Balancing uni with the rest of your life is already one heck of a juggling act.
You’ve already got your day job, a full-on social calendar, family commitments, fitness, probably a relationship (go you, casanova!) and that pesky little thing we all have to do every night called sleep to cram into your daily routine. That’s on top of a seemingly bottomless truckload of assignments (I swear I still have nightmares that I’ve got essays overdue. And I’ve been out of uni for more than three years now).
So chuck in the added stress of scheduling creative pursuits — like, say, playing in a touring band — and you’ve got yourself a dangerous recipe for dropping the ball.
… if not getting crushed under the weight of it all.
First, it’s important to remember that most normal humans don’t have to worry about squeezing in time for things like musical endeavours, and such artistically bankrupt plebs will have little to no empathy for your struggles. Unit 1: forget them. You don’t need to explain why playing/writing/photographing music is important to you, and if someone doesn’t understand it then they can…
Now, to fit music into your already chock-a-block itinerary, you’re going to have to prioritise it over other things, which means occasionally telling people no, and being prepared for the possibility that some of them might not understand. Whether that translates to turning down an extra shift at work because you’re playing a gig the night before and need the extra time to focus on uni (or sleep), or else saying no to another drink at the gig so you don’t screw up tomorrow’s exam, it’s all about being organised, prioritised and unapologetically so. That’s Unit 2.
Unit 3: don’t put too much pressure on yourself. It’s great to get the HD but don’t drag your ass over the coals if you end up falling short. As long as you score a passing grade and manage to keep all your commitments in balance without having a deadset nervous breakdown, then you’ve earned yourself a HD in life, champ.
Unit 4: If you’re having a hard time, ask for help. Your uni will have support services available for students who find themselves struggling to cope. That’s what they’re there for, so use them, gosh darn-it. And in the meantime, you should re-examine everything that’s on your plate and see if there’s anything that can be shifted or removed accordingly to – as Farnesy would say – take the pressure down.
But seriously, most lecturers are very caring, reasonable humans who are only too happy to grant you extensions on projects, as long as you communicate with them about what’s going on.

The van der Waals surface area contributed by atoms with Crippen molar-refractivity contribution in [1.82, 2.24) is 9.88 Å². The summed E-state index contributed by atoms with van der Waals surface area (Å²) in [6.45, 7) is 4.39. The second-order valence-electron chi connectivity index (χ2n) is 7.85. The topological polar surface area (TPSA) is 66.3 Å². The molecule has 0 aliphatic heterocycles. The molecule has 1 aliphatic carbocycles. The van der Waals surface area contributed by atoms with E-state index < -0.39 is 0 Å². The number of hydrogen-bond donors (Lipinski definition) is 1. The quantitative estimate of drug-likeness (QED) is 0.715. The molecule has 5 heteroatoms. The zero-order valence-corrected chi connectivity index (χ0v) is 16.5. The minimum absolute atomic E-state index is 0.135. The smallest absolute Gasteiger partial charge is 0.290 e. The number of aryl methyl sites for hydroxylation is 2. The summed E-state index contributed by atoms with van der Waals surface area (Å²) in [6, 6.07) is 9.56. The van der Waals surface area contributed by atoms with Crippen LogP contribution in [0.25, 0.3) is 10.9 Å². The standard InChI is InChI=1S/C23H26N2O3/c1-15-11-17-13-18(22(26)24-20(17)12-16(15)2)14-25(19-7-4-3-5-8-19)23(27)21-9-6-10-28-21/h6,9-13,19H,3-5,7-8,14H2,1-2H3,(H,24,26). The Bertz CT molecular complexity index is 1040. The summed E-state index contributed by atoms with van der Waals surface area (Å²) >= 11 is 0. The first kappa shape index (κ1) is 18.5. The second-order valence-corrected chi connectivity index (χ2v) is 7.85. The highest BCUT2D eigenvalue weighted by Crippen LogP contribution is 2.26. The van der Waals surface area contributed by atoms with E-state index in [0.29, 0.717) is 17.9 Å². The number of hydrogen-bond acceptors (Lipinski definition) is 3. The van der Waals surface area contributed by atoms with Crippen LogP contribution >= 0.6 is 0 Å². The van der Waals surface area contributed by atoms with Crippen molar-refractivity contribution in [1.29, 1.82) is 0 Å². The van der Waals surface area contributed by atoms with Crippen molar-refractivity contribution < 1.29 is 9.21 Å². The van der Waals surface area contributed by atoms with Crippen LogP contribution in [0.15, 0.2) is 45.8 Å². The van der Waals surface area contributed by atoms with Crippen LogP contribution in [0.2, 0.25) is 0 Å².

As an added FYI, it also helps to make sure your band doesn’t schedule tours around exam time. Obviously, it can’t always be helped, but avoid it if you can.
That’s all from me, now over to some guest lecturers.
Name: Jake Stone
Band: Ex-Bluejuice vocalist & current solo artist
Studied: Media Production
“I was always terrible at balancing study against all the creative stuff i wanted to do. So instead, I just DIDN’T study, and did only the creative stuff. Which is why I’m currently complaining to my friend on Facebook that I live with my parents, and am barely employed. Don’t get me wrong, I did a very good job of the creative stuff, like comedy and sketches, and writing things, and making music.
“But I would have been better to spend the same amount of time on the core, boring elements of what I needed to do at uni, so I could get a slightly more lucrative job between creative work. As it was, i bartended and worked as a journalist. That was a good choice! But it meant that, once the band was playing consistently and I quit work, re-entering the workforce was always going to be fairly difficult. Having said that, if you are passionate about something, it’s okay to be completely absorbed by it. What else can you do? You have to follow your heart.
“My advice would be to just do the boring stuff with as much energy and passion as you do the exciting stuff, because it’s your ability to do the boring stuff AS WELL that differentiates you from the pack of creatives.”
Name: Josh Smith
Photo Credit: Neal Walters
“I personally found University really difficult because all of my creative energy was focused on my musical pursuits. I think the most important thing I did was to set aside specific time for when I’d be focusing on music, otherwise I’d just play guitar all day and do all my work at the very last minute.
“If you have regimented days you’re more likely to stay on top of your workload. It’s important to not lose sight of why you are studying and equally important to not let opportunities pass you by in your creative pursuits because of your studies. Uni can always wait if your career calls for it.”
Name: Luke Liang
Bands: ex-Papa Vs Pretty, Guy Sebastian, Jarryd James, Nicole Millar, Asta, Japanese Wallpaper, Joy., Jack River & more
Photo Credit: Josh Ludlow
“While exams and gigs can’t be moved, ask for help with things that can be. If a test comes up the morning after a scheduled rehearsal, see if you can rehearse some other time. If you’re going to be on tour when an assignment is due, apply for an extension.
“Also, make the most of the time you have — if you’re going to be stuck at an airport for a few hours, bring some study materials. That said, listen to what your mind and body need. If you need to rest during those hours instead, do it! You’ll be more productive later on.”